By Donnie Nemitz, Chief Operations Officer, The Hair Specialists, Stow, Ohio
Yes, I borrowed the title from the ’70s Rock and Roll Hall of Fame band Sly and the Family Stone. It’s a great song and an appropriate title for my message.
To introduce myself, I am Donnie Netmitz and I have spent the past 25 years building a career in manufacturing and IT operations. My wife, Kelly, is the founder and owner of The Hair Specialists in Ohio. She is also a certified Master Hair Loss Specialist and sometimes wears that cool white jacket.
Maybe like many spouses, at first, I did not completely understand her profession or the whole hair thing. I just assumed it was all about extensions. However, over the years I have grown in both appreciation and amazement for her, her team and professionals in the hair loss and restoration industry. Even though a significant other typically would have zero skills, I feel we can play a huge role for our partners, but more importantly, those men, women and children out there searching for and needing a solution.
But here I am and hope you — actually your significant other — may take something valuable away from this viewpoint. Or at minimum, I at least stuck a song in your head for the rest of the day because you googled the title.
My core message centers around the reality that hair loss is not a solo act by the professional in your circle. You can have an impact simply by being able to break down a barrier with a client or prospective client simply by being an unexpected source of information. Being passionate, supportive, and engaging with folks goes a long way. Hair loss is super private, and I feel it means something to clients when you are just as excited about their hair as they are. (Even if you have no idea what a topper is).
Allow me to explain by providing some real-life examples. Imagine meeting anyone where the formality of introducing each other’s occupations is in process. Typically, when I explain what I do, there are not a whole lot of “oohs and ahhs” that come back my way. It is a whole different story when I get to introduce my wife. But this is the critical moment where simply saying “hairdresser” is the wrong response.
“Your wife and her salon do what? What does a hair restoration salon mean?” “You mean … like the stuff on TV commercials?” “Whoa. Man, I would never do that; I would just shave my head.”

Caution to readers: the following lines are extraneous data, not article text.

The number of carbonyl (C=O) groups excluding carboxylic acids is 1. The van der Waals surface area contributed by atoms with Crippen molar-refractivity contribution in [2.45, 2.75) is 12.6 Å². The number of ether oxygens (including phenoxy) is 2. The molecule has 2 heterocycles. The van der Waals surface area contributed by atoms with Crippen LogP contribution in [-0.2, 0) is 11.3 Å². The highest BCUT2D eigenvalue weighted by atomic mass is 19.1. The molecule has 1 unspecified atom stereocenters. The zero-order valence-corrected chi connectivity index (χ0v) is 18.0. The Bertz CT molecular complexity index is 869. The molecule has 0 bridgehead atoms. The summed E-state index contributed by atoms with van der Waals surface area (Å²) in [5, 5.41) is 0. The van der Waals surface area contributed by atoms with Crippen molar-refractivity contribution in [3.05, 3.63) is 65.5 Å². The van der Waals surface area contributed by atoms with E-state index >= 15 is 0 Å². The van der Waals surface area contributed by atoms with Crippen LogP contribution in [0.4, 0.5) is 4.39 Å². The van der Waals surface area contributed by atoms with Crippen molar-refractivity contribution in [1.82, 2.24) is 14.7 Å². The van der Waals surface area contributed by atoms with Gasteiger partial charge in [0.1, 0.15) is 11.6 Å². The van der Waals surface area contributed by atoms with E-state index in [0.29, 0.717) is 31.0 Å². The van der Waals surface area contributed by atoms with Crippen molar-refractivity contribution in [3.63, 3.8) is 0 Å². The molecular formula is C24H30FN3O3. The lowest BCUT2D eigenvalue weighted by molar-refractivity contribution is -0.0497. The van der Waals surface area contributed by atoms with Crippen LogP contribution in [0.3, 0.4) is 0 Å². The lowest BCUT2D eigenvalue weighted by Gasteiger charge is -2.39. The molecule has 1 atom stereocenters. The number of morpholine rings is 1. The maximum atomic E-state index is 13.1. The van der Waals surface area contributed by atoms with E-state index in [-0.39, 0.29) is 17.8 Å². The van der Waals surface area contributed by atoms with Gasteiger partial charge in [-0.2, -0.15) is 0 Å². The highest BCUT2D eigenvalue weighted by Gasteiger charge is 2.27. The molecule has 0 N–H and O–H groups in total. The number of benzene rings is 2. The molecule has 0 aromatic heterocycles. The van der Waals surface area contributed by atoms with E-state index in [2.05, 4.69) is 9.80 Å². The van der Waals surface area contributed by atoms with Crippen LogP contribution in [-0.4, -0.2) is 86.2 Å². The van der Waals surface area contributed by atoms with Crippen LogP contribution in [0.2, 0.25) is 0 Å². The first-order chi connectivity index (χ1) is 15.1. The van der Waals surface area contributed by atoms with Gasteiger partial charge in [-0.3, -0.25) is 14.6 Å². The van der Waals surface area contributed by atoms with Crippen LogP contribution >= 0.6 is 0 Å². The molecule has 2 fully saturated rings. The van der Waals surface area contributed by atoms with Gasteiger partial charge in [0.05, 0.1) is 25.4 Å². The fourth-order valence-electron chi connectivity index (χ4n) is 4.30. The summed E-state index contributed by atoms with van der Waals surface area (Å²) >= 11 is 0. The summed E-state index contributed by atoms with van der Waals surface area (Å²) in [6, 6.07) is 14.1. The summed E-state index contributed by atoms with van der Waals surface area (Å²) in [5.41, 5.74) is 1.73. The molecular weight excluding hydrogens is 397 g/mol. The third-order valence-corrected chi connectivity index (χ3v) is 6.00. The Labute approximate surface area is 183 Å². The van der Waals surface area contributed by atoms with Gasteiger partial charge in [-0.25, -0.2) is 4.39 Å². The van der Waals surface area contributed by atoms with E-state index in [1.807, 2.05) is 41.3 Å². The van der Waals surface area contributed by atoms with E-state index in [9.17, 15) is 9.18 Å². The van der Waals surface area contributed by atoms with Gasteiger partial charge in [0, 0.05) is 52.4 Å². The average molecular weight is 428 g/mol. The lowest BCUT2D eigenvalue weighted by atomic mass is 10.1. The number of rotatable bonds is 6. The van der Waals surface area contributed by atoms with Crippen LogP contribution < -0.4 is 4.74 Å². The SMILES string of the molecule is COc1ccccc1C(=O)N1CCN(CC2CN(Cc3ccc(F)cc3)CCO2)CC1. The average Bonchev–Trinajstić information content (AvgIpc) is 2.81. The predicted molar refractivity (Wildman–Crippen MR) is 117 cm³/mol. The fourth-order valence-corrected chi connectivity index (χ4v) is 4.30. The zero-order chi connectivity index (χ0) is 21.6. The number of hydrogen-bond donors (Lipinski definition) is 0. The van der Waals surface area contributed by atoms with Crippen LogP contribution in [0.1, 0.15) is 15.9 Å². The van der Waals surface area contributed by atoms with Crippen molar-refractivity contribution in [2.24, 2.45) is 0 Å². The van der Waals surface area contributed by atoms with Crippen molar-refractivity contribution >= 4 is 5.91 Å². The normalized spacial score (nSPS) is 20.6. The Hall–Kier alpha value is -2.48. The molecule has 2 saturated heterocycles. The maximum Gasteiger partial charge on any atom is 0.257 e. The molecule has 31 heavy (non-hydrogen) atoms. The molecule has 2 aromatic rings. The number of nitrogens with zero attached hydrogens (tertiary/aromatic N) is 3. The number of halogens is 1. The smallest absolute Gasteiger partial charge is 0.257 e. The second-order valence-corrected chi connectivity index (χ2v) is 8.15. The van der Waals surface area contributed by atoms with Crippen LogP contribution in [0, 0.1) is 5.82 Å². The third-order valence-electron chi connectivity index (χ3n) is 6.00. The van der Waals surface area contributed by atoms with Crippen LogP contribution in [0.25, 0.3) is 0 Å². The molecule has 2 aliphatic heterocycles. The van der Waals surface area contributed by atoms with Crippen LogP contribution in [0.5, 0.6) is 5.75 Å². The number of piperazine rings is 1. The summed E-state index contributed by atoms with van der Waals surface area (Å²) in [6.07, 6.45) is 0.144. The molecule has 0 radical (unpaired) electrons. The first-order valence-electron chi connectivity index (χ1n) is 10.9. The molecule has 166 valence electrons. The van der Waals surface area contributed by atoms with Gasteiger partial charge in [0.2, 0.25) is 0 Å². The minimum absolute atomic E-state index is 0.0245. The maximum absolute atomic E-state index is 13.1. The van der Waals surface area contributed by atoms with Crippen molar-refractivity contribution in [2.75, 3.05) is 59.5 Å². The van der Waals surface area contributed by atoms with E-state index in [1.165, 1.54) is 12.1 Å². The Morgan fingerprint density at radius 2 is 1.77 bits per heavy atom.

This is usually my signal to keep going and explain. Maybe show some before and after pictures, drop some knowledge around DHT, and genetic hair loss, and try to explain alopecia as best as I can … and as passionate as I can. I am not sure the exact reason why, but the next 30 minutes become a seminar on hair. Men wearing cowboy boots like me start sharing their feelings, women become excited, and everyone pauses when they learn that hair loss does not spare children either.
We then have a shift in comments.
“No way . . . that is really possible?” “You cannot even tell that is not their real hair.” “Yeah, what options do I have? I am experiencing (insert a condition.)” “My (insert name) is having issues. Can you help?” “Can I have a card?” “Where did you buy your boots and is your hair real?”
“Normal” cosmetology services alone are essential. Those services have super value and do bring happiness. Heck, it took me three years to “break up” with my barber after I met Kelly. And yes, pretty sure the last thing my ex-barber said to me was, “It’s her … isn’t it?” We both knew it was over.
I feel the importance of change brought to clients experiencing hair loss elevates everything. Your role goes beyond “another client” because you can directly help that person looking for a solution to feel whole or bring some normalcy.
Those solutions are an essential, and even critical, part of a client’s overall being and self-confidence. The line separating the client and friend blurs. I am sure I am not the only one to experience emotion in the shop. I must admit, it is cool to see the passion, professionalism and shared excitement no matter the “why” there was a hair situation in the first place.
Back to the whole spousal and significant other part of this. You (the other one) can make an impact as well. I feel the industry itself is a family. I see teamwork across and people working together to improve client experience.
■ Learn, pay attention to what is going on while you are fixing that sink in the salon. Figure out “hair loss basics” around genetic, conditional, and medical. You are obviously not the practitioner, nor can advise on the specific solution. But learn some basics to have a conversation about the commonality of hair loss.
■ Talk to people. Just be open with that newfound knowledge. It breaks down barriers with people who otherwise would not share. For example, at a family event, another dad shared with me that his daughter battles trichotillomania. An excellent seminar I attended with Kelly at last year’s AHLC conference in Charlotte provided some ability to simply be another dad with the understanding that his daughter is not alone.
■ Put up with the erratic nature of the business as best as you can. Hair emergencies do happen at 5 a.m. and 10 p.m. If you happen to be the cook in the house, I suggest investing in storage containers and having that wine and cheese tray ready.
■ Respect why clients exist. You may be cool with the bald spot or shaving. But hair equals wholeness for lots of people. Why not guide them to professionals who can provide them guidance and make them look awesome as possible? Seems cool to me to be a part of that process.
■ Attend a conference, training, or some event with the spouse. Yes, you may be close to a beach. But you gain an appreciation for folks in the industry working to provide the best hair solution.
Again, to quote Sly Stone, by simply making it “A Family Affair,” you can be a part of really helping someone out there simply because your significant other has the ability.